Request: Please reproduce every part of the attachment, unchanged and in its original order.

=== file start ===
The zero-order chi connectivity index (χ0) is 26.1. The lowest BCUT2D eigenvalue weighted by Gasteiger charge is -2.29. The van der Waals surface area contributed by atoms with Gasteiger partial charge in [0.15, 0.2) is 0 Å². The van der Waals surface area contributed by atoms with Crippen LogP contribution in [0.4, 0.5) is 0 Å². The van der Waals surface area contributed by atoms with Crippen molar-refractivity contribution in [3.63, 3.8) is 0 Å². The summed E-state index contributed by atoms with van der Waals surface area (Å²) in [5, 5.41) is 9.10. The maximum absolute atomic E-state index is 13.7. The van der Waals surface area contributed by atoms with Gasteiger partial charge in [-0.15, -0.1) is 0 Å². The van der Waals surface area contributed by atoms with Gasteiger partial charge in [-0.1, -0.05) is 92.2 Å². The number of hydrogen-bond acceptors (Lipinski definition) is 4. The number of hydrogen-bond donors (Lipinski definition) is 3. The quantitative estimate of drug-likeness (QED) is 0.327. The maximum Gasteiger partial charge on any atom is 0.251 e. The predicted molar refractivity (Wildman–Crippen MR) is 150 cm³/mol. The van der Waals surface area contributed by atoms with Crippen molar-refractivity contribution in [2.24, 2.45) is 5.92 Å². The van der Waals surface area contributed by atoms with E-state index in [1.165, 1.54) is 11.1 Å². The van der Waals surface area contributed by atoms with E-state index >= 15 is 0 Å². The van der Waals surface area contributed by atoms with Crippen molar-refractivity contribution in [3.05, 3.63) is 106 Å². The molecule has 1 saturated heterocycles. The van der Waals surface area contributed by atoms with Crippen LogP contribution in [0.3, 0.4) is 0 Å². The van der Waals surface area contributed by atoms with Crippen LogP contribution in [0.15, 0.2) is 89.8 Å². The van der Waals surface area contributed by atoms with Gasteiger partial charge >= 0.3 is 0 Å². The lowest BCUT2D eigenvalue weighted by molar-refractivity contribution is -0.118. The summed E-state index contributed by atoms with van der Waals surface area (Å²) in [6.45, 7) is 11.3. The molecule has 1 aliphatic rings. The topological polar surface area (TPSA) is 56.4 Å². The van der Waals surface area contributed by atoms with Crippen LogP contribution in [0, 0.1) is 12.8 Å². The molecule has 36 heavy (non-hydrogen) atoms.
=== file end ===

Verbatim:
The zero-order chi connectivity index (χ0) is 26.1. The lowest BCUT2D eigenvalue weighted by Gasteiger charge is -2.29. The van der Waals surface area contributed by atoms with Gasteiger partial charge in [0.15, 0.2) is 0 Å². The van der Waals surface area contributed by atoms with Crippen LogP contribution in [0.4, 0.5) is 0 Å². The van der Waals surface area contributed by atoms with Crippen molar-refractivity contribution in [3.63, 3.8) is 0 Å². The summed E-state index contributed by atoms with van der Waals surface area (Å²) in [5, 5.41) is 9.10. The maximum absolute atomic E-state index is 13.7. The van der Waals surface area contributed by atoms with Gasteiger partial charge in [-0.15, -0.1) is 0 Å². The van der Waals surface area contributed by atoms with Gasteiger partial charge in [-0.1, -0.05) is 92.2 Å². The number of hydrogen-bond acceptors (Lipinski definition) is 4. The number of hydrogen-bond donors (Lipinski definition) is 3. The quantitative estimate of drug-likeness (QED) is 0.327. The maximum Gasteiger partial charge on any atom is 0.251 e. The predicted molar refractivity (Wildman–Crippen MR) is 150 cm³/mol. The van der Waals surface area contributed by atoms with Crippen molar-refractivity contribution in [2.24, 2.45) is 5.92 Å². The van der Waals surface area contributed by atoms with E-state index in [1.165, 1.54) is 11.1 Å². The van der Waals surface area contributed by atoms with E-state index >= 15 is 0 Å². The van der Waals surface area contributed by atoms with Crippen molar-refractivity contribution in [3.05, 3.63) is 106 Å². The molecule has 1 saturated heterocycles. The van der Waals surface area contributed by atoms with Crippen LogP contribution in [0.3, 0.4) is 0 Å². The van der Waals surface area contributed by atoms with Crippen LogP contribution in [0.15, 0.2) is 89.8 Å². The van der Waals surface area contributed by atoms with Gasteiger partial charge >= 0.3 is 0 Å². The lowest BCUT2D eigenvalue weighted by molar-refractivity contribution is -0.118. The summed E-state index contributed by atoms with van der Waals surface area (Å²) in [6.45, 7) is 11.3. The molecule has 1 aliphatic rings. The topological polar surface area (TPSA) is 56.4 Å². The van der Waals surface area contributed by atoms with Crippen LogP contribution in [0, 0.1) is 12.8 Å². The molecule has 36 heavy (non-hydrogen) atoms.